Did the pronunciation of "harass" and "harassment" change over the last 50 years?

Or are there two distinct words I’ve mistakenly considered to be one and the same?

Or does it have something to do with my dialect?

(Note: I considered using only IPA symbols, but demurred over concerns it might be too confusing. However, I have used two of them because we don’t really have any unambiguous way of “spelling” those sounds using ordinary letters. In what follows the schwa symbol “ə” means any syllable destressed to the point where its vowel can’t be distinguished, like the first syllable in “decide”. “Æ” is like the ‘a’ in “cat”. )

Many years ago, before the word “harass” came more and more to refer to workplace sexual harassment, I always heard it pronounced with the accent on the second syllable, i.e. something like “həh-RASS” and “həh-RASS-ment”. Because the issue of workplace harassment hadn’t yet really been broached in public discourse yet, the verb (as I understood it) meant to persistently bother or annoy someone in small ways. Colloquially, it also meant to overburden someone with requests, tasks, or assignments, which in themselves were usually not unreasonably onerous, but for whatever reason were unusually numerous or frequent. In casual speech it was often used in the passive voice. “I’m so harassed!” usually meant that the speaker merely felt overwhelmed by heavier than usual day-to-day responsibilities, with the use of passive voice eliminating the need to specify whoever was doing the harassing. (Or, even to suggest that it was only one person doing it.)

Flash forward to the present day. “Harassment” now refers almost exclusively to sexual harassment, and the word is almost always pronounced “HARE- əss-ment”. I don’t think the simple verb forms “harass”, “harasses” “harassed”, and “harassing” are used much at all anymore, so I can’t form an opinion on how those words are typically pronounced. While the various forms of “harass” must have been sufficiently common that it made sense to apply the word to a type of workplace aggression, I don’t think it was all that common before that time.

My question is this: Did the pronunciation of the word actually change, or is it a misperception on my part due to the dialect I was raised in? As well as I can recall, “harass” and all its variants were not very common until everyone became aware of workplace sexual harassment. I grew up speaking standard American with no dialectical peculiarities of which I’m aware, except that a few words in “standard American broadcast-speak” come out with slightly different stress. For instance, I and nearly everybody around me refers to a fully grown human being as an “uh-DULT”, while in “Broadcast Land” it comes out more like “Æ-dult”. (Once, when I was about 10, an elevator operator at the L.A. County Museum of Natural History said I couldn’t use her elevator unless I was with an “AY-dult”.) I think this variance in pronunciation has a distribution similar to that of “PROH-grəm” used to mean a major organized effort by many people toward some objective, but almost never anything that can be watched on a TV or run on a computer.

For anyone else old enough to remember the late 1960s, have you noticed the same thing? Or is it just my imagination?

If it matters I have lived almost my entire life in Southern California.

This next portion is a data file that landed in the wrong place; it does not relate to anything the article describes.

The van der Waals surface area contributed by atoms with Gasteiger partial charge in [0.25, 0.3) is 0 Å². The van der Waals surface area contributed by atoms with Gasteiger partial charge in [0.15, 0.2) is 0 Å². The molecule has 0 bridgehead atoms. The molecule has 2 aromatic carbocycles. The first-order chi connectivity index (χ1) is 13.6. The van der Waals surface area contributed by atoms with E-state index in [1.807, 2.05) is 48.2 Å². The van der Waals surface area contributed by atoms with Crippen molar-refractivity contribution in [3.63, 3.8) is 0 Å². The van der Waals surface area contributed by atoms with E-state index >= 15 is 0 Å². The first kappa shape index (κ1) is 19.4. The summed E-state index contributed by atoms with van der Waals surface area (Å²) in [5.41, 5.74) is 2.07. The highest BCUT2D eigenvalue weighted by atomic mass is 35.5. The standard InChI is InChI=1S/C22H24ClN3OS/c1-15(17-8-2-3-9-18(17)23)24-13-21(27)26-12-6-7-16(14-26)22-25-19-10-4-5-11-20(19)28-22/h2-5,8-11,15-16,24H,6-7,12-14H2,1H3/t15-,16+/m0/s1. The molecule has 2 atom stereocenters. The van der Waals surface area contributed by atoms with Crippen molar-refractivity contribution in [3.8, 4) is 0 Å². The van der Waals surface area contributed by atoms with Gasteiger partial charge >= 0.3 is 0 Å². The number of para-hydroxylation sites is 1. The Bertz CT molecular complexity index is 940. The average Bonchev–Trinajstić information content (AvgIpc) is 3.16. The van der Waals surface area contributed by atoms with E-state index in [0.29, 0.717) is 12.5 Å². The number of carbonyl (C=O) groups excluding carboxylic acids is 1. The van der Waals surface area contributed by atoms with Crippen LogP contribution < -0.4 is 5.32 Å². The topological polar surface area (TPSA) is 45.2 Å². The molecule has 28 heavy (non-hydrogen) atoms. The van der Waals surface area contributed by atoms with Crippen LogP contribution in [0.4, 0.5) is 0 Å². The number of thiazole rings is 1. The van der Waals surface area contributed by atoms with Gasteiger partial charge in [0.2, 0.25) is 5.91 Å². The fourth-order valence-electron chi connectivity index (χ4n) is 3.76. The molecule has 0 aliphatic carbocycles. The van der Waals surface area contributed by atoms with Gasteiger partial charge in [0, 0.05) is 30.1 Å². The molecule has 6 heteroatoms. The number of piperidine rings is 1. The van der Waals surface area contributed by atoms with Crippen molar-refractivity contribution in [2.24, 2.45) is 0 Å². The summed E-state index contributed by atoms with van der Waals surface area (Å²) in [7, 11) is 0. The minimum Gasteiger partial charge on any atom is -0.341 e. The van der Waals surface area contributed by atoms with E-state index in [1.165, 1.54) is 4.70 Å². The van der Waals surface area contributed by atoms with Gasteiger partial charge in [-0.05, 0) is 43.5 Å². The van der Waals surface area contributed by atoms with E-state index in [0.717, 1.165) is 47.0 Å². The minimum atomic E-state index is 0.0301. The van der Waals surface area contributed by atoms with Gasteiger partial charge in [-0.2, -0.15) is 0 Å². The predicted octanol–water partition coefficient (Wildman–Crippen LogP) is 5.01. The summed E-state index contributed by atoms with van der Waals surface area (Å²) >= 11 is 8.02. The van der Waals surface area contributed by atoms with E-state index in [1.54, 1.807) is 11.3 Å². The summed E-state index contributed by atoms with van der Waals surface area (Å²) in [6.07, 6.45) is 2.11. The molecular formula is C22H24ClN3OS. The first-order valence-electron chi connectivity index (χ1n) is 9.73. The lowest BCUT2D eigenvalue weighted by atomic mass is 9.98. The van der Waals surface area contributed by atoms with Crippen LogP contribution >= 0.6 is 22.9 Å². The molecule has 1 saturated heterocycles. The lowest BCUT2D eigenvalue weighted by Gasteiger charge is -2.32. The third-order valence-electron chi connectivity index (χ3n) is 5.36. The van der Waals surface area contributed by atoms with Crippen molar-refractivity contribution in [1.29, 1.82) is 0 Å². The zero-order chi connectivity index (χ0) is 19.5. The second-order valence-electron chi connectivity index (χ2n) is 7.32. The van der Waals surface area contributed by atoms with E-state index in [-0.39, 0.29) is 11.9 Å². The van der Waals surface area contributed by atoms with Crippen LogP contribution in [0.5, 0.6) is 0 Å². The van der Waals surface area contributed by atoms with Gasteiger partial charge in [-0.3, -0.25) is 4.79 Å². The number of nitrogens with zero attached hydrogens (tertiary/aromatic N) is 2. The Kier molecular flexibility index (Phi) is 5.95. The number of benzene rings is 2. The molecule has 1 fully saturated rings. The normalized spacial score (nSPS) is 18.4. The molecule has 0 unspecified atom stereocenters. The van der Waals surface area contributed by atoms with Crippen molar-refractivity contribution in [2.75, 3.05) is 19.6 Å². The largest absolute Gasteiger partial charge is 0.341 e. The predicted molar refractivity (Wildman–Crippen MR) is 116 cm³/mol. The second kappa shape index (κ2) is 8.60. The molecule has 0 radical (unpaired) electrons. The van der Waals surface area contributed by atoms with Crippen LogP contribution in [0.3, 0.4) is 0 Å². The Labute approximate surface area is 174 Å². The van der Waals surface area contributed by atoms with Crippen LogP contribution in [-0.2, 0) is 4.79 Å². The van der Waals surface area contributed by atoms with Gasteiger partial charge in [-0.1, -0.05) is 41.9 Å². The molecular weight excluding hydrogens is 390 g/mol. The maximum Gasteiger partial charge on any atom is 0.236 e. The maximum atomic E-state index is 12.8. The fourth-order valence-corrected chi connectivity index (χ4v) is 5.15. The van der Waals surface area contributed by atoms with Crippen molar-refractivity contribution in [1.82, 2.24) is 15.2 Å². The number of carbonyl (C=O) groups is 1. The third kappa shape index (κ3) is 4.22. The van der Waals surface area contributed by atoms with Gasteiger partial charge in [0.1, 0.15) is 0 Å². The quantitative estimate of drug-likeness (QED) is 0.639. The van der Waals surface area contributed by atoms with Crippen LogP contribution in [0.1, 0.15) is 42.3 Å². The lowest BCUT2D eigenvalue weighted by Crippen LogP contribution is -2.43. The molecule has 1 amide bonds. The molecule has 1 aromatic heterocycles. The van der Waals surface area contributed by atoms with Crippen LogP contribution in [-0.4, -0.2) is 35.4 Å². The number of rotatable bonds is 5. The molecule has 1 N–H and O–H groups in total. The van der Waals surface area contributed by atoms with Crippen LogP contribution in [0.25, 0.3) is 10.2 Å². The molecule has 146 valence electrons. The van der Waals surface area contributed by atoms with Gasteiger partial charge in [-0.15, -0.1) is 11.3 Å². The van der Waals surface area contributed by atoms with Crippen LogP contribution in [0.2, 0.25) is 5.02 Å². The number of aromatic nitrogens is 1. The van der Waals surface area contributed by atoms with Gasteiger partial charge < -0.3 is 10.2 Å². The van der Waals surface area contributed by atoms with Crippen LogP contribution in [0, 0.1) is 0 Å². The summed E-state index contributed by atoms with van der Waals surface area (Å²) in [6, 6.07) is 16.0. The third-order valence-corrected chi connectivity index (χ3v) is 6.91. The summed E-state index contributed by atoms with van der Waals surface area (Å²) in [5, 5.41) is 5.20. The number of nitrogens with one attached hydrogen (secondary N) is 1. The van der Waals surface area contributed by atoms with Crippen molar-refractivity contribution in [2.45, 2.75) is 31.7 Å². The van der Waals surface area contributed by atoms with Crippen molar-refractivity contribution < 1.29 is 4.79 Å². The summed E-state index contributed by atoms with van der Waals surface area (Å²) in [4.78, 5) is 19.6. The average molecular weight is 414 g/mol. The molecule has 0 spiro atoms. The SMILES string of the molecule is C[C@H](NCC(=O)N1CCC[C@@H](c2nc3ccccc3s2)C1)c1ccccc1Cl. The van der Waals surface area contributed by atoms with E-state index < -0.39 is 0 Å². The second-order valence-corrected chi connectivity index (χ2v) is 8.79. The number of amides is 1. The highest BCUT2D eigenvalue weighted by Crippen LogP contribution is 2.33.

My yankee family (New Hampshire) says Heh-RASS and my Southern family (Georgia) says HARE-ehss* (rhymes with “Heiress” or maybe “Paris”.)

In my area, (Northern Virginia) people says “Sexual Heh-RASS-ment” but “I’m being ‘HARE-ehssed.’”

For me, it pretty much depends upon who I’m talking to.

*HARE isn’t quite right, it’s slightly flatter than that, but not quite like “cat” either.

I was always brought up to stress the first syllable in both verb and noun, irrespective of context (in those days, the phrase “sexual harassment” didn’t exist - that was called “making a nuisance of himself” or “NSIT” = Not Safe In Taxis).

And always, this being the UK, with the short flat A as in cat and hat.

Shifting the stress to the second vowel is more consistent with general practice in English - the interesting question is why the practice chance for the odd three-syllable word, considered to be"properly" pronounced with the stress on the first (the other example that comes to mind is EXquisite).

There was an episode of Three’s Company (circa 1980) where the landlord (Ralph Furley - I had to look him up) was asking if he should pronounce “HARassment” or “harASSment”, in case it should ever happen to him. So it’s not a new debate.

The British pronunciation was always “HAR-uhss”, but in more recent years “huh-RASS” seems to be increasingly common.

I remember there was a scene in the BBC comedy Some Mothers Do 'Ave 'Em where the main character, Frank Spencer (a weedy mummy’s boy type of man) said something like “Help, help, I’m being harassed!” with the stress on the second syllable. Part of the humour was (I imagine) intended to be in the mispronunciation, but that nuance probably wouldn’t be noticed these days, as most people apart from BBC newsreaders say it that way!

I always blamed the shift from ha-RASS to HAR-ass on newscasters covering the Clarence Thomas/Anita Hill hearings. That’s my earliest recollection of hearing the latter used consistently.

It seems strange that, if the OP is right, the British and American pronunciations are gradually swapping over.

I remember Tom Brokaw pronouncing the word with the accent on the first syllable in the early 1980s when the awareness of sexual harassment started becoming a point of public discussion.